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Donald “Duckmouse” Michie - AI man and prophet

Donald “Duckmouse” Michie was a young Classicist when he was recruited to Bletchley Park in 1942 to break German war codes. One of the few persons at Bletchley capable of playing chess on Alan Turing’s level, Michie “was put into Hut F, working to crack the Wehrmacht's ‘Tunny’ machine, which encoded material more sensitive than that carried by the now celebrated ‘Enigma’. The team's success gave the Allies access for the first time to German army situation reports in the run-up to D-Day, with invaluable insights into troop dispositions in France” (Telegraph obituary).

Donald Michie’s contribution was to simplify the working of ‘Colossus’, the electro-mechanical analytical device so that it could be operated by persons who were not mathematicians. His ability to do so was prophetic of his future calling.

After Alan Turing’s death, Michie went into Artificial Intelligence (AI). In 1966 he founded Edinburgh University's Department of Machine Intelligence and Perception, and as Professor of MI helped to bring about the world of robots, computer games and search engines. He produced the innovative MENACE (an early games machine) and FREDERICK, a prototype robot for industrial applications. His prophecy in 1968 that computers would be used by millions of people to tap information at home proved correct.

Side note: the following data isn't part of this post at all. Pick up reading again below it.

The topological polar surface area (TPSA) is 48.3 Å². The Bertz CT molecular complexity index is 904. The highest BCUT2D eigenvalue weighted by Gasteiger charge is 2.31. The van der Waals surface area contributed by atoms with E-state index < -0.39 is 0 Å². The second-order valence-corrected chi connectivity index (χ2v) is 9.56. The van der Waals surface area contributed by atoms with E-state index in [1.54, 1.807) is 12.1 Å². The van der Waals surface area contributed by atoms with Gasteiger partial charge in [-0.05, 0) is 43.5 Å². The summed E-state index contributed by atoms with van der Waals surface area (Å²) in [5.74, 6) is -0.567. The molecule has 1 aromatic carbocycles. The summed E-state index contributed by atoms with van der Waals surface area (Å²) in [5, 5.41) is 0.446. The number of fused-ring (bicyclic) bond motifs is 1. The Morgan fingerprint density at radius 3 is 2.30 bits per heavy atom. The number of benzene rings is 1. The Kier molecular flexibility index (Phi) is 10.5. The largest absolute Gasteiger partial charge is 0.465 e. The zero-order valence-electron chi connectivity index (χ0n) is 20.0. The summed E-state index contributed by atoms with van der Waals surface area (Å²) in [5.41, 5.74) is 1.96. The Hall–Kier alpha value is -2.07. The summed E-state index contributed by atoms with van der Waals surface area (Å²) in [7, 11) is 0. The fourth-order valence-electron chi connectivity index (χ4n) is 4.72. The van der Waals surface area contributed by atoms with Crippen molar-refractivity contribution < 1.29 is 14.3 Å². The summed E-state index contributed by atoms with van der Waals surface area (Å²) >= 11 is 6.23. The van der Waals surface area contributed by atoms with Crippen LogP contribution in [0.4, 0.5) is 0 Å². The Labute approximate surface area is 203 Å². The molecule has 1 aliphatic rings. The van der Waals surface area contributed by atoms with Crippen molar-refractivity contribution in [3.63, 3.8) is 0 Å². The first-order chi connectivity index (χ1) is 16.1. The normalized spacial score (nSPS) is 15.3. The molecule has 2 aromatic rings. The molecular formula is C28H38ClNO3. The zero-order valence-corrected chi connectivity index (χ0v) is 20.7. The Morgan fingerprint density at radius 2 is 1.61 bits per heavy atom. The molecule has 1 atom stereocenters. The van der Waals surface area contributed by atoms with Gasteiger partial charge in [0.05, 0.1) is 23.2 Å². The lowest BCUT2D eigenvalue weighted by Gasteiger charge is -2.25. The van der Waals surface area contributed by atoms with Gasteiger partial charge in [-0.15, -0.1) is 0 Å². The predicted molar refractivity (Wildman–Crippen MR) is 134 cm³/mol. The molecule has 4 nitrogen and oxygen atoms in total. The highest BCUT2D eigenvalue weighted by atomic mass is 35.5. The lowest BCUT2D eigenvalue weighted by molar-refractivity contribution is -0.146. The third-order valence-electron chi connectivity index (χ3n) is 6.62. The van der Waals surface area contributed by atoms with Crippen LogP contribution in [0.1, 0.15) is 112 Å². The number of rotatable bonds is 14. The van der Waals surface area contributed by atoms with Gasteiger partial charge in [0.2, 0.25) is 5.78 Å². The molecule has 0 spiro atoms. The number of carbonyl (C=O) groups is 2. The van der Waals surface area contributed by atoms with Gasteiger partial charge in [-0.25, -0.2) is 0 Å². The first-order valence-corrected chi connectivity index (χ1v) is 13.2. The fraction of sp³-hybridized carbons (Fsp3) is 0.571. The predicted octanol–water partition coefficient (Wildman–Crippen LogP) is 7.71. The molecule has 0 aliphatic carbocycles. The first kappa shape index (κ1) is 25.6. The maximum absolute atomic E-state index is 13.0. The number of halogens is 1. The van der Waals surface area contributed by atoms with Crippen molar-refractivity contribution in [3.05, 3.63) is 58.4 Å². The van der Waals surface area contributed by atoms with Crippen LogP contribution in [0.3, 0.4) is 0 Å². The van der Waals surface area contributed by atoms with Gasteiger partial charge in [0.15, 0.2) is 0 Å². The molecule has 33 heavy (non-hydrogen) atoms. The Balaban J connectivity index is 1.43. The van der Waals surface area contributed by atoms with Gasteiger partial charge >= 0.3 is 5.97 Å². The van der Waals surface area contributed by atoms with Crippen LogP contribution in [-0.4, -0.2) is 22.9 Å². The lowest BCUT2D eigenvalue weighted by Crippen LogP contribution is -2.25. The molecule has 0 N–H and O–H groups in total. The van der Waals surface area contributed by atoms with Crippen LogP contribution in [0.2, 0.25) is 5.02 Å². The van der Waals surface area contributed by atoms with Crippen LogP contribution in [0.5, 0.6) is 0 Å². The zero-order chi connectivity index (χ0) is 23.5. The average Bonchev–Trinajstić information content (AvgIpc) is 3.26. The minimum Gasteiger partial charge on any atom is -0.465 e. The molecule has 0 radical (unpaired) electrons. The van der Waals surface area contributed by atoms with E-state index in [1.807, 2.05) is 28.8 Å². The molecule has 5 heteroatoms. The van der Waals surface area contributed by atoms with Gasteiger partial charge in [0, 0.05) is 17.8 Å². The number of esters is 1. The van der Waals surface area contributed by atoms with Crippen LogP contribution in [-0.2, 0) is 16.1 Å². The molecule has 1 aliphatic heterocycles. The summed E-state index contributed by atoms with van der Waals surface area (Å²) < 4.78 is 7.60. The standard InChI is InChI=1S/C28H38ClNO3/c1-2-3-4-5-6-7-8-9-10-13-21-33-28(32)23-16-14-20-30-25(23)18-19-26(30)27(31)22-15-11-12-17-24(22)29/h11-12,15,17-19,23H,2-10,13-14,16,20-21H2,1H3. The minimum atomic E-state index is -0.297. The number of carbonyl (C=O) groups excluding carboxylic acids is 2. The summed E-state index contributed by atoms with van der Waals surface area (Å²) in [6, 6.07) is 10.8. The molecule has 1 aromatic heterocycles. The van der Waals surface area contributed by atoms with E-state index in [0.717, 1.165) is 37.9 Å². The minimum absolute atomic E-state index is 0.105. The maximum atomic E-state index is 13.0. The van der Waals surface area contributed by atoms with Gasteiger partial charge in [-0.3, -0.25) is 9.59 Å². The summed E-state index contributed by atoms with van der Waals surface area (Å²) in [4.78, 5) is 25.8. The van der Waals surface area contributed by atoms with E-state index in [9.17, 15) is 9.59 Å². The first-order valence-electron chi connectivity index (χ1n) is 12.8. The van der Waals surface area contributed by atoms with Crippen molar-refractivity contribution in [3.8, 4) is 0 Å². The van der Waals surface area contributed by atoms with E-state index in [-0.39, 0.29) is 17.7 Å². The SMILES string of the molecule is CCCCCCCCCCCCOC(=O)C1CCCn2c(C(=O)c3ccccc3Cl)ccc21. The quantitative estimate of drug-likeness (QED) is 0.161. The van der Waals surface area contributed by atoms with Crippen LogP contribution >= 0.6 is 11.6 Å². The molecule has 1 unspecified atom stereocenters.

In 1983 he unveiled Expert-Ease, “a program that reasoned like Sherlock Holmes and. . .could evaluate property for a developer, maximise farm profits or plan domestic activities for a Sunday afternoon - first asking if the mother-in-law would be around” (Telegraph).

Is this program still available? I would certainly like to ask it a few questions.

Thrice married, Michie was a loyal friend. He chaired the AM Turing Trust from 1957 to 1997.

As we mention below, a classical education has been a very good thing for many Britons.

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